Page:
by Dr. Edward Cecil Harris, MBE, JP, PHD, FSA
“The Hurricane of 1915 commenced early on Sept. 3rd after very sultry weather—calm sea and very rosy sunsets. Its full force was experienced from the N.E. to E. and continue for 4 days”.—Terry Tucker, Beware the Hurricane!
On 9 September 2012, Bermuda met with a fury in the guise of “Hurricane Leslie”. The public synopsis at weather.bm at 1052 hrs was: “Winds have been sustained tropical storm force, gusting hurricane force at Commissioner’s Point, which represents elevated and exposed areas of Bermuda.” Leslie pelted the Island with such an amount of rain that all visibility was lost.
Such a whiteout occurred at Bermuda in the September of 1915, causing the wrecking of a loaded ammunition ship off Elbow Beach. Now named “Major Hurricane 3”, the storm raged from 27 August until 9 September, the number of “deaths unknown”. MH3 started in the mid-Atlantic, came up to Bermuda, then, unusually, made a U-turn to the south, then turned north again, passing us by a second time to peter out in the northern Atlantic; winds exceeded 111mph, making it a “Category 3” hurricane in parlance.
It was into that storm that the SS Pollockshields ran unwittingly in the days before radar and universal hurricane tracking. German-built in 1890 as Herodot, the vessel was sold in 1903 to the Hamburg American Line and named Graecia. Requisitioned as a supply ship for the Great War, it was captured off Gibraltar by the British and converted into an ammunition vessel as SS Pollockshields.
On 22 August 1915, out of Cardiff, the ammo-laden ship headed for Bermuda, which it met in a disastrous way on 7 September, having been in hurricane conditions for several days. The “fog” cleared and Captain Ernest Boothe found himself in shallow water on a lee shore: attempts to reverse against the storm winds failed and the ship ran firmly aground on a reef several hundred yards from the shore at Elbow Beach. Thereafter began one of the most daring sea rescues in Bermuda’s history, spearheaded by the whaler, Antone Marshall (1880–1952).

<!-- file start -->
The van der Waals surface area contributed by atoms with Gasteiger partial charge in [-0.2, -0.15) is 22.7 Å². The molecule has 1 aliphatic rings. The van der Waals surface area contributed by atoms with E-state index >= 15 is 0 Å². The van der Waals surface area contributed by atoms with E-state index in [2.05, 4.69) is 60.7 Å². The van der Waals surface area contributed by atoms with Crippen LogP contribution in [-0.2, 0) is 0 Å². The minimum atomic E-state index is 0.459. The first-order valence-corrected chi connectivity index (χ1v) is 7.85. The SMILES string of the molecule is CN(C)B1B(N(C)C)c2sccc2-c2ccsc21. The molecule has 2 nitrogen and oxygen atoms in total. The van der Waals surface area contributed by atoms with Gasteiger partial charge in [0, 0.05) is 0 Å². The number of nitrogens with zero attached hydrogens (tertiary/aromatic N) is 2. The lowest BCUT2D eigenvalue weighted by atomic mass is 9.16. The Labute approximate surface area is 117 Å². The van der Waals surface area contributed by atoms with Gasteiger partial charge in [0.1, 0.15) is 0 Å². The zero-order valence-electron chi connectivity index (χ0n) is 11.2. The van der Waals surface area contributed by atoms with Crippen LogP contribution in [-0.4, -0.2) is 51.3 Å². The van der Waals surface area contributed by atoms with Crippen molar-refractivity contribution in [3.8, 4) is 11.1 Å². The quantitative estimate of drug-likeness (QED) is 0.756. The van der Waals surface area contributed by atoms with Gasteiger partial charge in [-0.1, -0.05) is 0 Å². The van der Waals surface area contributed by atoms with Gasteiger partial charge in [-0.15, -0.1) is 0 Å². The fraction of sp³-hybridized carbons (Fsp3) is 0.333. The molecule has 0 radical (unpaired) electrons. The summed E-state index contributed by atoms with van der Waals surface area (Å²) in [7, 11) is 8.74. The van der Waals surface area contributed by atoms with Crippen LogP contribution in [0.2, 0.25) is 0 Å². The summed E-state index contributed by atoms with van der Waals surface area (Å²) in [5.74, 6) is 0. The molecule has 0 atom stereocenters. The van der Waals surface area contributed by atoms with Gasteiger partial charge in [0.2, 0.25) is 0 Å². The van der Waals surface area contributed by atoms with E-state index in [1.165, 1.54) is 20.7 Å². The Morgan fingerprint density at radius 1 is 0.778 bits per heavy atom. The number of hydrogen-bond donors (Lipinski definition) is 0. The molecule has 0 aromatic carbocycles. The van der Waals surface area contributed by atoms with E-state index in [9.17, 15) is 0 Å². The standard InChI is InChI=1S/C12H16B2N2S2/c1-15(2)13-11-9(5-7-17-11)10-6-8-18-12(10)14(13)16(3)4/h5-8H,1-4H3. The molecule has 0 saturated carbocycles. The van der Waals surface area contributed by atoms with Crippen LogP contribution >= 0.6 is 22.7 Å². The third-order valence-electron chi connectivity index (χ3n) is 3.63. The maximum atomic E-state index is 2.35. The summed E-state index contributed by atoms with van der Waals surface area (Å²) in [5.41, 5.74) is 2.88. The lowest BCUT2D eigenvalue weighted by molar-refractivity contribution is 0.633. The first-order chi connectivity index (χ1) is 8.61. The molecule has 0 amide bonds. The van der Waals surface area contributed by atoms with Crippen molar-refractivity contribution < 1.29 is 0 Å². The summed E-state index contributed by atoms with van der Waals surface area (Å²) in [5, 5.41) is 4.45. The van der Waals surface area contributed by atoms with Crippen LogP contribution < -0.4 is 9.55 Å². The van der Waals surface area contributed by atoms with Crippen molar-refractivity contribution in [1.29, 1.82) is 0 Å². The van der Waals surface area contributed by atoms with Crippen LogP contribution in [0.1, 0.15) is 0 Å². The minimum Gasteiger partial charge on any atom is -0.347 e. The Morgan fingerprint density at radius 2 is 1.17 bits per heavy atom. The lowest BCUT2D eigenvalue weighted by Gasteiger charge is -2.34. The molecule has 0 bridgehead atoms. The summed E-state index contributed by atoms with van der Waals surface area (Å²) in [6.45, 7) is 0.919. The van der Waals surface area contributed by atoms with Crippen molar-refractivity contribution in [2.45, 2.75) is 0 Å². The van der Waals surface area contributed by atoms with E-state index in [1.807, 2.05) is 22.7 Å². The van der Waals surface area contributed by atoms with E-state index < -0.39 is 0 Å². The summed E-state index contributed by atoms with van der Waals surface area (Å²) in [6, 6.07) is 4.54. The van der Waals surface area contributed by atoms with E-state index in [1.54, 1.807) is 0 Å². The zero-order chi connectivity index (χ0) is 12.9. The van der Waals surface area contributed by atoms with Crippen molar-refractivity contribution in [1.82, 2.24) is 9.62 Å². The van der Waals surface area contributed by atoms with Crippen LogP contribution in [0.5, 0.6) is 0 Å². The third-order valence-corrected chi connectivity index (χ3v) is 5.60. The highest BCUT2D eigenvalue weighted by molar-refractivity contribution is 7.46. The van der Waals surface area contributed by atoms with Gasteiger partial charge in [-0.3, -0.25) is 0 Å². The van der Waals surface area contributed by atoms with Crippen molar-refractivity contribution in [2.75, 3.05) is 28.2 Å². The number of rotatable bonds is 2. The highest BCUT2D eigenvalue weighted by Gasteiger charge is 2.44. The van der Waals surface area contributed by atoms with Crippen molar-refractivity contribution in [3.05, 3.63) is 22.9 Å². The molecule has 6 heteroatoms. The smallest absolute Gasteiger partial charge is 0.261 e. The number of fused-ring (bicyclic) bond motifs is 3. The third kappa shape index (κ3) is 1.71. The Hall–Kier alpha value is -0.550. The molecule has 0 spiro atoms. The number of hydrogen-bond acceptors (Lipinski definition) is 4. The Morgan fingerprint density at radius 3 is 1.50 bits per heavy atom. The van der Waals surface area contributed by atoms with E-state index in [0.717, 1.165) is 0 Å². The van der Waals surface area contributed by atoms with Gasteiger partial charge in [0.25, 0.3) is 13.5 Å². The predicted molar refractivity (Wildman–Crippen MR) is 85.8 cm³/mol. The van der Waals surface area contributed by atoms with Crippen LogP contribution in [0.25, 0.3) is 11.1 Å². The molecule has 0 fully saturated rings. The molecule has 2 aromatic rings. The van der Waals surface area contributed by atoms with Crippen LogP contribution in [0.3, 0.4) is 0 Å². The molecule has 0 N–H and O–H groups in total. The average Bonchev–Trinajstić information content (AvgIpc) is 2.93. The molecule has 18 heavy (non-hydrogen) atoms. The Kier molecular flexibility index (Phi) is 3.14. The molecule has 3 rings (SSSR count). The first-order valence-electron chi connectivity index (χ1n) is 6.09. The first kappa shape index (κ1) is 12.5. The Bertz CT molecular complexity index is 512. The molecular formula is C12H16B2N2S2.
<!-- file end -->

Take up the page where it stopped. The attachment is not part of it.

Marshall had a whaling boat that he had imported from New Bedford and with a team of volunteers he transported the little vessel from its anchorage at Jews Bay to Elbow Beach, reaching there around 3 a.m. on 8 September. The rescue operations began at daylight, with storm winds still blowing, and after four trips through the surf, all the crew was taken off the Pollockshields without loss of life. Captain Boothe was less fortunate, as he was swept overboard.
Antone Marshall came from a long lineage of Azorean and New Bedford whalers, but eventually sold his equipment to Gunnison “Gunny” Astwood, Bermuda’s last whaler. His family donated a painting of the Pollockshields rescue by Joseph Monk to the National Museum and Ron Lucas supplied a wonderful photograph of the ship, as she lies among the reefs in modern times. One photograph of the period suggests touristic interest in visiting the wreck of the Pollockshields: it is possible the Marshall’s whaleboat was kept at Elbow Beach for such a purpose after the heroic rescue.